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Super Bowl takes back seat to medical comeback

Posted Thursday, February 18, 2010, at 10:53 PM

I have had almost two weeks to soothe my wounds after the Indianapolis Colts lost to the New Orleans Saints 31-17 in Super Bowl XLIV.

But actually I did not need any time at all to realize that sports is a game, but life is the most important game of all.

Sure I was disappointed that the Colts were unable to claim their second Lombardi Trophy in the past four seasons, but I was distracted. Family health issues have a way of doing that to you.

It was about 72 hours before kickoff at Sun Life Stadium in Miami that my life changed forever and it was a simple as having an every day conversation with my wife Trish.

But before talking about my life-changing event, I will take a step back to start of what turned about to be a vision quest, if you will.

After having trouble breathing for a couple of days, I went behind my wife's back and made an appointment for her at the doctor. That was on Jan. 14 and that visit quickly turned into a trip to the hospital in Sullivan. It was until a couple of weeks later that I learned the visit to the doctor probably saved her life.

She was in Sullivan two days when they realized that her pneumonia going very bad was too much for them to handle.

She was transferred to Regional Hospital in Terre Haute, where Trish was seen by three specialists in the span of two hours.

This led to surgery on her right lung on Jan. 19 to remove a pleural effusion and part of her lung. The surgery lasted four hours and then she was in recovery for four more hours.

Trish was then transferred to ICU with a ventilator. She was heavily sedated and on the vent for about 96 hours, but her time in ICU encompassed at least another week.

By then, the physician who performed the surgery had signed off on the case, but something still wasn't right.

I don't know, and nobody else does either, why my wife, who also suffers from fibromyalgia, lupus, sciatic nerve, degenerative disc disease, enlarged heart, dropped bladder, osteoarthritis and stomach adhesions, wasn't responding to treatment.

In fact, she had a couple of episodes where she was verbally and physically abusive. She appeared to hate me more than she normally does. She would get mad at me when I would not help her escape the bed and the room that she was in.

It was as if she had alzheimer's. She knew who I was, but did not understand she was in the hospital recovering from surgery.

All I could do was hold her hand and pray that someday she would snap out of her daze. There had been a glimpse or where she seemed better, but it seemed like false hope.

There were many days that I spent time on the phone (my last cell phone bill was over $200) with family and friends during my daily trips to Terre Haute and back to Linton trying to explain the lack of mental progress.

Doctors assured me that the CAT scans were normal and there was no damage to her brain, and they expected a full recovery.

Even with that good news, I will admit that I was physically and mentally shook most days, hanging on to my sanity by a thin thread.

But then on Friday, Feb. 5, I walked into room 420 at Regional and my wife, 52, of almost 20 years came back to me.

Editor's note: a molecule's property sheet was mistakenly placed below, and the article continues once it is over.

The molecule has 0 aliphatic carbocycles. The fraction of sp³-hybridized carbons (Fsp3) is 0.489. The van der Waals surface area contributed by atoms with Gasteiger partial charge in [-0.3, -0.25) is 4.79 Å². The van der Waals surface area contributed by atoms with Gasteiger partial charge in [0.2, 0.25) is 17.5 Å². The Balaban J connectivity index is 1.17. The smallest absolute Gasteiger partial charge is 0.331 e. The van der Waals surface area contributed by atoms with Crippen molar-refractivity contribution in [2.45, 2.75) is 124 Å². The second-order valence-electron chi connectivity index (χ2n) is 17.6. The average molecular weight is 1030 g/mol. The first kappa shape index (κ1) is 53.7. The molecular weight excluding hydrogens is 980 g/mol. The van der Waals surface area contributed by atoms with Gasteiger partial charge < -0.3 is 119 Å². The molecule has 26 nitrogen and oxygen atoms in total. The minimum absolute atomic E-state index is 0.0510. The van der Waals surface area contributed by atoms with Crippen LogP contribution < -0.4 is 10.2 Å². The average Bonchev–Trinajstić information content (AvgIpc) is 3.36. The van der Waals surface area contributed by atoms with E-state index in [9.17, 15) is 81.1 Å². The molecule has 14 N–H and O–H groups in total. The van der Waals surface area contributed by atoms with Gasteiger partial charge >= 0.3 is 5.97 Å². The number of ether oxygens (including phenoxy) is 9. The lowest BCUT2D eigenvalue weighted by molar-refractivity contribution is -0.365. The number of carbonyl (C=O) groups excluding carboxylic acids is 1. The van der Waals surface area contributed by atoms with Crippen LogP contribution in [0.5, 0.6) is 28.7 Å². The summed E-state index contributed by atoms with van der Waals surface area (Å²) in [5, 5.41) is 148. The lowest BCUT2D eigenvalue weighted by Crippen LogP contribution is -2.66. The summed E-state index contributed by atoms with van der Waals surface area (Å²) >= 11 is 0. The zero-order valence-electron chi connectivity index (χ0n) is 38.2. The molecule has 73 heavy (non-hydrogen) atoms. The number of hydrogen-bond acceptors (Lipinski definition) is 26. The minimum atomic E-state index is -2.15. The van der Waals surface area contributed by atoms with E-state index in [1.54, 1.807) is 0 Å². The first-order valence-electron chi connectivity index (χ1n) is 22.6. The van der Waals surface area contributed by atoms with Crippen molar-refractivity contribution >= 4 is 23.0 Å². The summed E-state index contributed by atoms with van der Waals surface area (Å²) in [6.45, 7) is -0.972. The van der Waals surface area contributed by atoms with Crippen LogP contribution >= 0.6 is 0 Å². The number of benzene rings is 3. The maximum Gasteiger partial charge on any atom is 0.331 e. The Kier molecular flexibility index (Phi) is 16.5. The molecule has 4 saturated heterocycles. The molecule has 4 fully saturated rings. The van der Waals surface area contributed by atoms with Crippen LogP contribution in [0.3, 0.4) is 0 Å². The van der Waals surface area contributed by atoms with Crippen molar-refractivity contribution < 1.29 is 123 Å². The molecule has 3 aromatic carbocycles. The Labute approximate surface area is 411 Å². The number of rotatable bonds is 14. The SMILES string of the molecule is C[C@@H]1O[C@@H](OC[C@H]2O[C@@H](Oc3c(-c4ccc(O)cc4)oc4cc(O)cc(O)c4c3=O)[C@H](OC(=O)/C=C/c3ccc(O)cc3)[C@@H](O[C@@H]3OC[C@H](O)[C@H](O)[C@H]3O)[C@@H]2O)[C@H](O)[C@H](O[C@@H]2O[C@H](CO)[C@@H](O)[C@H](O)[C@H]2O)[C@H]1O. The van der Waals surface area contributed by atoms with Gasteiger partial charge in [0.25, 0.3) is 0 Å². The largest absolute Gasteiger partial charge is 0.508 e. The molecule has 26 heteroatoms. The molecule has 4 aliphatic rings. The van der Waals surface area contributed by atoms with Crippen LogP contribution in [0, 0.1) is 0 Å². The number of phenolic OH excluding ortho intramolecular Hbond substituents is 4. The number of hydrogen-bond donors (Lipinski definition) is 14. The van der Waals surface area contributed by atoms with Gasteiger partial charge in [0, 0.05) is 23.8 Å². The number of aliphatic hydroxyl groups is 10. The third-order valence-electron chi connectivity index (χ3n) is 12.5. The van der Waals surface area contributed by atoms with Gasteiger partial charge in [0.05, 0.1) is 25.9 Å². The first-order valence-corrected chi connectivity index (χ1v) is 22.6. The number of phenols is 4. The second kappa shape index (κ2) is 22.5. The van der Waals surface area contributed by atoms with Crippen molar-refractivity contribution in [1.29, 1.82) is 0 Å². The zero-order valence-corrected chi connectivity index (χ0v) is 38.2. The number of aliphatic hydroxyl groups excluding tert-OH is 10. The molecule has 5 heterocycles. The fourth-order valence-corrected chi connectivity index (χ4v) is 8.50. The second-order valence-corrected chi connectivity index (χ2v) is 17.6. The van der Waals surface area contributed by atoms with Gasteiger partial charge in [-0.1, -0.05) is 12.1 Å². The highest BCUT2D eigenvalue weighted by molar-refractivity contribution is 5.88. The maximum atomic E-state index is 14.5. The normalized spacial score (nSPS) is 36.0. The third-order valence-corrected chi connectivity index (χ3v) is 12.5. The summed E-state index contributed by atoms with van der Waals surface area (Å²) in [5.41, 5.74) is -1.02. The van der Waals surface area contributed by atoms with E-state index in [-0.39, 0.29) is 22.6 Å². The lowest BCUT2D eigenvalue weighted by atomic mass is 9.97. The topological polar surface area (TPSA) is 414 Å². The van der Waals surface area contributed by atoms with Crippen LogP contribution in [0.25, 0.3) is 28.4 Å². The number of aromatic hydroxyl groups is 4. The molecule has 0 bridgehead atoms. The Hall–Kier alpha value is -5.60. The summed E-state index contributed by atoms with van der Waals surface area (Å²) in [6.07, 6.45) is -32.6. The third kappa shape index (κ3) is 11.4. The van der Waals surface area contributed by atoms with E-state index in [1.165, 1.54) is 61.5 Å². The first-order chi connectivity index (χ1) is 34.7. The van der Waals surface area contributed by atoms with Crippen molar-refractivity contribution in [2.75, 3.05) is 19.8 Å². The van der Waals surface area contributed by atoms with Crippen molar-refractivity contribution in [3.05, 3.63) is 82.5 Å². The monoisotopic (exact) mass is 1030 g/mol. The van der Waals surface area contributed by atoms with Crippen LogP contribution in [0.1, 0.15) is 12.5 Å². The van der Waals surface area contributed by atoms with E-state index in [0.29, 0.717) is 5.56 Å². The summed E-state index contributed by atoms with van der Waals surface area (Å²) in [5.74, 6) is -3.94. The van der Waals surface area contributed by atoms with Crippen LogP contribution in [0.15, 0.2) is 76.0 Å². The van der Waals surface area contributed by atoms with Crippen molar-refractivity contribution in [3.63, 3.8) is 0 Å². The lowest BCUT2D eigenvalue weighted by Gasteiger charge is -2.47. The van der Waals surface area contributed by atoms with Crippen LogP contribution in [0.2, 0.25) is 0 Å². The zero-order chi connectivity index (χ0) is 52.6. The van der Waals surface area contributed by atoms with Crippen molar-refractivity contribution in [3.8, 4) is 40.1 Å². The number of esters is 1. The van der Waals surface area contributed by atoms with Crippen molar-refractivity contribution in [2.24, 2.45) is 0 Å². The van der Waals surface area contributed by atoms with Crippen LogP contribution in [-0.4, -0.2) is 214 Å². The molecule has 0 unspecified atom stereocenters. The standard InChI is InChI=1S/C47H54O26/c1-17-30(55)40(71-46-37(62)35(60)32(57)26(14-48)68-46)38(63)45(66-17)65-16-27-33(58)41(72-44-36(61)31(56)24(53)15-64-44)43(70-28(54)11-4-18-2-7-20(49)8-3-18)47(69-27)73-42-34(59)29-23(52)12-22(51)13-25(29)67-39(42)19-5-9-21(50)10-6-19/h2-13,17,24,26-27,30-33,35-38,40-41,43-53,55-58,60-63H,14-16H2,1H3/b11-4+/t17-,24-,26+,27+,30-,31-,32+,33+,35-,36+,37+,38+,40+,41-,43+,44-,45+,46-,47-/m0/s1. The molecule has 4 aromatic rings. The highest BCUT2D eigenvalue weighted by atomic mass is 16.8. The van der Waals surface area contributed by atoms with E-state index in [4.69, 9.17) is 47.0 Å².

I described it as if someone had turned on the light switch light in a dark room or pulled the curtains back and let in the sunshine.

At that moment, I had won my Super Bowl, and could have cared less about what was to happen in Florida.

One of the first things she asked was I going to be going to a Super Bowl party. Literally dumbfounded, I told her I wasn't sure.

I knew she was back when she asked me for her tweezers. The woman is literally obsessed with her eyebrows.

On Super Sunday, I sat with her about five hours, talking about everything meaningless thing you could think about or how were we going to handle our teenage daugher Taylor. The more trivial the conversation became, the more I smiled.

She fell asleep about two hours before kickoff and I headed to a friends to watch the game.

The game was virtually a blur as I was caught up in my own euphoria.

It was two days later that Trish was released from the hospital. After 26 days, she was coming home.

That was about a week and a half ago. It is going to be a long road back for Trish, but one I will gladly take every step with her.

I am thrilled that she still remembers me, but somehow forgot what a jerk I can be.

But I am sure that will change next fall near Labor Day when instead of watching a movie together on Sunday afternoon I will tell her that I won't be available until about 4 p.m., when the Colts game is finished.

B.J. Hargis is sports editor at the Greene County Daily World. He can be reached at (812) 847-4487, ext. 12 or at hargisbj@yahoo.com.


Comments
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So glad Trish has recovered. I can't imagine how difficult that time must have been on you.

It's times like these that make you really appreciate life.

Nearly 6 years ago, my mother in law received a life saving liver transplant on Mother's Day. It was the best Mother's Day present she's ever received -- and it was the best one for me, too. It gave her a new lease on life and lots of time with her grandkids.

-- Posted by ISUgrad06 on Fri, Feb 19, 2010, at 10:31 AM

There's nothing more frustrating than watching a loved one go through something like this and the doctors can't give you any reasons why. Thankfully, she found her way back to you. May you have many, many more years together and many more Colt's seasons to aggravate her with. =D

-- Posted by Rambler 85 on Fri, Feb 19, 2010, at 11:42 AM


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Enough said
B.J. Hargis
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